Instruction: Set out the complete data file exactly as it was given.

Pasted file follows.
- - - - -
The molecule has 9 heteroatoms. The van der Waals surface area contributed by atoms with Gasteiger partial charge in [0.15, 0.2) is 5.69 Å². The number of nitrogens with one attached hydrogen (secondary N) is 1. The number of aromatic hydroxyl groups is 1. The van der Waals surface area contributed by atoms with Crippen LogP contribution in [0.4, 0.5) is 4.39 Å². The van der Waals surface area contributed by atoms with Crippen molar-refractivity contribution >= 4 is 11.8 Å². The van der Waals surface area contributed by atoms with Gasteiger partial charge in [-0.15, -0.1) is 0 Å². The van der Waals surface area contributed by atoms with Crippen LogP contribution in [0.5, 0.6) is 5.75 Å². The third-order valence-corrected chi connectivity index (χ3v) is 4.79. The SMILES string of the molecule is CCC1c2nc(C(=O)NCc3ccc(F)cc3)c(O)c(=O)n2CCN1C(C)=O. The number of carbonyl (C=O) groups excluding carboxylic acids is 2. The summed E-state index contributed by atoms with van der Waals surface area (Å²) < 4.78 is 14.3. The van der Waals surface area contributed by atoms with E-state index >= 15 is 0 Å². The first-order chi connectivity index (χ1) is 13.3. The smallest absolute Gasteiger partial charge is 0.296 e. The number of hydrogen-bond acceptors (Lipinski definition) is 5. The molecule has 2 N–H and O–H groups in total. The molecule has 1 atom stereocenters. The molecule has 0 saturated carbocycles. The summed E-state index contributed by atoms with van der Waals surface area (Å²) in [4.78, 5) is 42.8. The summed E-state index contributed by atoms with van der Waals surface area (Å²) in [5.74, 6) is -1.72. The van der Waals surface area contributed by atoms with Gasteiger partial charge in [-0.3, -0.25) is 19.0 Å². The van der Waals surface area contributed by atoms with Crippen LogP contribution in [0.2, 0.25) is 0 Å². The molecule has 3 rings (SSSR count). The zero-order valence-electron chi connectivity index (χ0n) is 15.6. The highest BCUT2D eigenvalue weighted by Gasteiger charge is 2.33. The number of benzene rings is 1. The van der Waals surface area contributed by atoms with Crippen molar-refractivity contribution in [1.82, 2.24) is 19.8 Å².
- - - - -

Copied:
The molecule has 9 heteroatoms. The van der Waals surface area contributed by atoms with Gasteiger partial charge in [0.15, 0.2) is 5.69 Å². The number of nitrogens with one attached hydrogen (secondary N) is 1. The number of aromatic hydroxyl groups is 1. The van der Waals surface area contributed by atoms with Crippen LogP contribution in [0.4, 0.5) is 4.39 Å². The van der Waals surface area contributed by atoms with Crippen molar-refractivity contribution >= 4 is 11.8 Å². The van der Waals surface area contributed by atoms with Gasteiger partial charge in [-0.15, -0.1) is 0 Å². The van der Waals surface area contributed by atoms with Crippen LogP contribution in [0.5, 0.6) is 5.75 Å². The third-order valence-corrected chi connectivity index (χ3v) is 4.79. The SMILES string of the molecule is CCC1c2nc(C(=O)NCc3ccc(F)cc3)c(O)c(=O)n2CCN1C(C)=O. The number of carbonyl (C=O) groups excluding carboxylic acids is 2. The summed E-state index contributed by atoms with van der Waals surface area (Å²) < 4.78 is 14.3. The van der Waals surface area contributed by atoms with E-state index >= 15 is 0 Å². The first-order chi connectivity index (χ1) is 13.3. The smallest absolute Gasteiger partial charge is 0.296 e. The number of hydrogen-bond acceptors (Lipinski definition) is 5. The molecule has 2 N–H and O–H groups in total. The molecule has 1 atom stereocenters. The molecule has 0 saturated carbocycles. The summed E-state index contributed by atoms with van der Waals surface area (Å²) in [4.78, 5) is 42.8. The summed E-state index contributed by atoms with van der Waals surface area (Å²) in [5.74, 6) is -1.72. The van der Waals surface area contributed by atoms with Gasteiger partial charge in [-0.3, -0.25) is 19.0 Å². The van der Waals surface area contributed by atoms with Crippen LogP contribution in [0.2, 0.25) is 0 Å². The molecule has 3 rings (SSSR count). The zero-order valence-electron chi connectivity index (χ0n) is 15.6. The highest BCUT2D eigenvalue weighted by Gasteiger charge is 2.33. The number of benzene rings is 1. The van der Waals surface area contributed by atoms with Crippen molar-refractivity contribution in [1.82, 2.24) is 19.8 Å².